VITON GF® solutions were prepared with a Union Process O1 shot mill attritor within 1 hour (with jacketed water cooling) or within 30 minutes without cooling (the temperature rise without cooling was between 25° and 33° C.). Also, the VITON GF® solutions (polymer alone in methyl isobutyl ketone) appear indefinitely stable. When bisphenol curative (1.02 weight percent) was added, the VITON GF® flow coating mixtures at 25 weight percent solids had short pot lives of less than 4 hours. Further, when between 5 and 10 weight percent of methanol was added to the VITON GF® flow coating mixtures at 25 weight percent solids, the pot life was markedly increased to more than 24 hours. A 27 weight percent VITON GF® flow coating mixture with 10 weight percent of methanol had a pot life greater than 30 hours. By comparison, a 25 weight percent VITON GF® flow coating mixture with 5 weight percent of methanol had a pot life of 23.5 hours. The optimum amount of methanol under the conditions used is about 8 weight percent to ensure at least a 24 hour pot life. Further, high solids flow coating mixtures permit thicker fuser coatings with fewer passes and fuser roll production can be increased.
A rubber roll mill or other suitable melt mixing apparatus can be used to form slabs of fluoroelastomer rubber to effect mixing with fillers before the Union Process O1 attritor is used to form the flow coating mixture in methyl isobutyl ketone. The slab is chopped or cut into appropriate dimensions to dissolve the polymer.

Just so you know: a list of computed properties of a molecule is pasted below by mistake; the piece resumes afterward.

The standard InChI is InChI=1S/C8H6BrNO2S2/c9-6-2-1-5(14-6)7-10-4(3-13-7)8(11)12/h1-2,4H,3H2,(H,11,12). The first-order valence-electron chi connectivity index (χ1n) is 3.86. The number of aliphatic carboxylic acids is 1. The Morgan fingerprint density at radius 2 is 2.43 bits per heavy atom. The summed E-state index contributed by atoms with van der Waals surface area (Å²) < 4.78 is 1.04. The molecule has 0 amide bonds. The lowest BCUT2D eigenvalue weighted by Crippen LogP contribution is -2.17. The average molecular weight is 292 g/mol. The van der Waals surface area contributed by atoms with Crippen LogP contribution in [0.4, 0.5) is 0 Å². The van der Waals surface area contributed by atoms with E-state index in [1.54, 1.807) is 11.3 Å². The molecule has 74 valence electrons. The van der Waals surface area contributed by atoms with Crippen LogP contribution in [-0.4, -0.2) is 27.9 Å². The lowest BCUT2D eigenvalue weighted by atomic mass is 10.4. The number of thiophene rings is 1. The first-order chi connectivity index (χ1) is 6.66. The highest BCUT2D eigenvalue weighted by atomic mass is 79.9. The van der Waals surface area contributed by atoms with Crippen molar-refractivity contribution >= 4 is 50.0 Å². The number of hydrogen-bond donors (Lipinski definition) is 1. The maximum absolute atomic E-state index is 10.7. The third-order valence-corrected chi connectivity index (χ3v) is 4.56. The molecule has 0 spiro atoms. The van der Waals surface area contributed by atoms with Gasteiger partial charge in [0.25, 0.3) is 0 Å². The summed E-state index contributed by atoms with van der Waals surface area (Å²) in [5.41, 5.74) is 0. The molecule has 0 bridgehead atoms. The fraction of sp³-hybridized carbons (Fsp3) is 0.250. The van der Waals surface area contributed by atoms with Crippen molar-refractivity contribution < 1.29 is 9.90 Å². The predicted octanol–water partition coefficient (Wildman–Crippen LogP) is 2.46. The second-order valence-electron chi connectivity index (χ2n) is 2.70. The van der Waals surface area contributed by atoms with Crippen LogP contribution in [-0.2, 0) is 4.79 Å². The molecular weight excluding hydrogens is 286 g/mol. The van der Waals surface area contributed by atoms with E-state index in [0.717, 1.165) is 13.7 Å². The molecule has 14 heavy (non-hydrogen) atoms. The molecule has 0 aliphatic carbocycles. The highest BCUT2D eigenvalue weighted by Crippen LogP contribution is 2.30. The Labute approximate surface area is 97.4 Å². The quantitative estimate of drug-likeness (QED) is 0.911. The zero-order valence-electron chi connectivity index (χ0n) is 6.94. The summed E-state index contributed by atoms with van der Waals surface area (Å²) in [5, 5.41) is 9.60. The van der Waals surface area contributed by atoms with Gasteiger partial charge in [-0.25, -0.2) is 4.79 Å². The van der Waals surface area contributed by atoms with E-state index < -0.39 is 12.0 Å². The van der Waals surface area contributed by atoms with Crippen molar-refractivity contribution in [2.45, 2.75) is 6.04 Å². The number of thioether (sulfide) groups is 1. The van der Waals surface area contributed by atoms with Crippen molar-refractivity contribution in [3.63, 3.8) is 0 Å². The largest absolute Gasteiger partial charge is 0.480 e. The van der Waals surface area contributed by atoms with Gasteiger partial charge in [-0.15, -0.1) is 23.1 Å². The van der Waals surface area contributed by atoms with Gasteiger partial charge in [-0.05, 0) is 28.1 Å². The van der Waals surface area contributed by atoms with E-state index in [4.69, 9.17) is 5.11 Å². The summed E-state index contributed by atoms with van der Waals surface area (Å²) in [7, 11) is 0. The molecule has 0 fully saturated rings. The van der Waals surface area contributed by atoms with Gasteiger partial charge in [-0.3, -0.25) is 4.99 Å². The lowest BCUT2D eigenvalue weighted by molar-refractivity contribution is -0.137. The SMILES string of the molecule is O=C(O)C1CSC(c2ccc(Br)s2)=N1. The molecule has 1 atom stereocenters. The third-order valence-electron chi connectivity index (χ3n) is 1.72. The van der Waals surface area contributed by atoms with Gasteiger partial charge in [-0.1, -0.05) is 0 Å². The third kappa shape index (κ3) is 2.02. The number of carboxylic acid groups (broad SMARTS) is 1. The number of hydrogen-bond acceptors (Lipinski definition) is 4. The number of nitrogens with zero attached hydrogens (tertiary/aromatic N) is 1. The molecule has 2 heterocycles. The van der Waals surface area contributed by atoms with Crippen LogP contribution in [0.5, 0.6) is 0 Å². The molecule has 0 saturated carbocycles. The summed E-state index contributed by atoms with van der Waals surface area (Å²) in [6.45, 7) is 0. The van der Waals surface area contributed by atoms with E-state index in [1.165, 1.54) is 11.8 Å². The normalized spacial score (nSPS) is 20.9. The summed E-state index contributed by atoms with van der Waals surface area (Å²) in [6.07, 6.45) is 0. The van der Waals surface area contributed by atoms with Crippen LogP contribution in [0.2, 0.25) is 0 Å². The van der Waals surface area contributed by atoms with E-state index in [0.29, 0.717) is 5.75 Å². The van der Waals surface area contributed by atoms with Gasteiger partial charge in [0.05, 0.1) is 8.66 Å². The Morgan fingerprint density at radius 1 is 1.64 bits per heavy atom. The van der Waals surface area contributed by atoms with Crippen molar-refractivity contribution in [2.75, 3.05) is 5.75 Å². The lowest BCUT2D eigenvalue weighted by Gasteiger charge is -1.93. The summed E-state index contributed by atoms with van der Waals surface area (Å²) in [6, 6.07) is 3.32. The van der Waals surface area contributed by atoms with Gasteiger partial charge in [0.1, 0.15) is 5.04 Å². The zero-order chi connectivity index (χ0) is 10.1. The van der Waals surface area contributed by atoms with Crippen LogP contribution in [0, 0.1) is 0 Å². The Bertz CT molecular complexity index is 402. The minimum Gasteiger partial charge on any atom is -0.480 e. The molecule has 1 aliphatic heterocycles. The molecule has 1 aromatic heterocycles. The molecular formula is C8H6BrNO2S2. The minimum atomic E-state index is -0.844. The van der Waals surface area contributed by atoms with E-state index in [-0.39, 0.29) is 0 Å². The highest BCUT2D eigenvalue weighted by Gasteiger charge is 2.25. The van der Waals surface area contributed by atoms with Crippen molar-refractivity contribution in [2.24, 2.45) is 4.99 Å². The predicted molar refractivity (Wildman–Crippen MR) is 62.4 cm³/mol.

In embodiments, the fuser member is comprised of a core, such as metals, with a coating, usually continuous, of a thermally conductive and resilient compressible material which has a high thermomechanical strength, which coating includes alpha, omega, hydroxy polydimethyl siloxane with a number average molecular weight of about 5,000 to about 20,000, finely divided tabular alumina, finely divided iron oxide, crosslinking agent, and crosslinking catalyst, and wherein the coating is present in various effective thicknesses of, for example, from about 10 to about 100 mils, and wherein there is applied to the fuser roll a silicone hydride release agent causing reaction of the release agent with a metal oxide filler. Examples of fuser members that may be selected for the present invention are illustrated in U.S. Pat. No. 4,373,239, the disclosure of which is totally incorporated herein by reference.